Federal Reserve raises interest rate
Bill Chappell of NPR reports that America’s central bank is nudging its benchmark interest rate higher, announcing a move from the current 0.25-0.50 percent to a range of 0.50 and 0.75 percent. The decision emerged from a session of the Federal Open Market Committee Wednesday (NPR).
Analysts had widely expected the hike of a quarter of a percentage point. With a low unemployment rate and signs of growth among workers’ wages, Fed Chair Janet Yellen said the central bank expects to raise rates three more times in 2017. The official Fed announcement predicts “only gradual increases” in the rate (NPR).
The vote to nudge benchmark interest rates higher was unanimous, the central bank says. The federal funds rate has fallen sharply since reaching its recent high in June of 2006, when the rate stood at 5.25 percent (NPR).
The interest rate decision was announced at 2 p.m. ET; Yellen held a news conference 30 minutes later. We’ve updated this post with details from that event (NPR).
“The stock market was expecting the Fed to raise rates, so this increase in rates was already priced into market prices,” former Fed economist Ann Owen, a professor at Hamilton College, tells NPR’s Jeremy Hobson on Here and Now. “The only time there’s a reaction in the stock market is when there’s some element of surprise.”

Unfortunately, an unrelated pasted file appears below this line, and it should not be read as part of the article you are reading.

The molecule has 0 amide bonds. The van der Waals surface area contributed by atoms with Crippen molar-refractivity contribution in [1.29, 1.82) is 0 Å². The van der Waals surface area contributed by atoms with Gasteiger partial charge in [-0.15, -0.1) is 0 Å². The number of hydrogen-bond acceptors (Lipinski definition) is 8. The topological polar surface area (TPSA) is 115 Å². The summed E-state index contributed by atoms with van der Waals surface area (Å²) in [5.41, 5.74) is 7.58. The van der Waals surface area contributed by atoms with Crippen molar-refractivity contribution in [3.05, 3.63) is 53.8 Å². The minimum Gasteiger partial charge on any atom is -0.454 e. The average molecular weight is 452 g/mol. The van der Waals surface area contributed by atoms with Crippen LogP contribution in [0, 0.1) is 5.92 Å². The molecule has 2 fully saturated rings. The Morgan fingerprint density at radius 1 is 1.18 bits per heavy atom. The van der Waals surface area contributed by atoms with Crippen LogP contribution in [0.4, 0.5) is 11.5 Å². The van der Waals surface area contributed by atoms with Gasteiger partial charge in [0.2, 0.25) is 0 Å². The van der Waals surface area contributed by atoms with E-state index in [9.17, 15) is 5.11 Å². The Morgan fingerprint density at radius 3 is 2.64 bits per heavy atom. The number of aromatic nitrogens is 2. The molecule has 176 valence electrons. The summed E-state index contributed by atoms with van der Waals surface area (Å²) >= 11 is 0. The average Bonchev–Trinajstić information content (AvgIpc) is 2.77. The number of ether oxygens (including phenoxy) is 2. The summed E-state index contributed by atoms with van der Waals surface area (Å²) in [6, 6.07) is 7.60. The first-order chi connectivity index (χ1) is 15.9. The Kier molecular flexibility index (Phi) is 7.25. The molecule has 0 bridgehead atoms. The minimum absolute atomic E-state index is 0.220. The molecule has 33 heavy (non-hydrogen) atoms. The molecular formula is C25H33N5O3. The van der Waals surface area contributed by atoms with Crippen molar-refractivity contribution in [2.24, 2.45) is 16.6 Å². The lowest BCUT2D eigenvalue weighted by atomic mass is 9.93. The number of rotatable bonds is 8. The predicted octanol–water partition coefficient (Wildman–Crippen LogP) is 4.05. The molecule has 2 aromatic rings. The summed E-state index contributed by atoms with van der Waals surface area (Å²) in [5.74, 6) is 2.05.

Discussing banking officials’ economic projections Wednesday, Yellen said the GDP is expected to grow by a rate of 2.1 percent in 2017 (from a current mark of 1.9 percent) and by 2 percent in 2018 (NPR).
Yellen also noted that that over the past year, a net gain of 2.25 million new jobs have been added to the U.S. economy (NPR).
Announcing its decision, the Fed noted that inflation has increased “but is still below the Committee’s 2 percent longer-run objective, partly reflecting earlier declines in energy prices and in prices of non-energy imports.”
The rate hike is the first of the year — despite signals from the Fed when it raised rates at the end of 2015 that more boosts were likely in 2016. While economists were encouraged to see U.S. workers’ wages finally rising this year, international developments (China’s slowdown, Brexit) complicated the picture (NPR).
In addition to the country’s economy, Yellen and her colleagues are also expected to take into account the ongoing political transition in Washington, where President-elect Donald Trump is preparing to take power and Republicans will continue to lead Congress (NPR).
Raising interest rates is also attractive to federal banking officials who want to accomplish a number of goals — from reloading its most powerful weapon to stimulate the economy to preventing potential bubbles from forming in either the investment or housing sectors (NPR).
As NPR’s Marilyn Geewax reported ahead of last year’s rate hike, “if rates already are as low as possible, then the Fed doesn’t have that weapon available to fight off a recession.”
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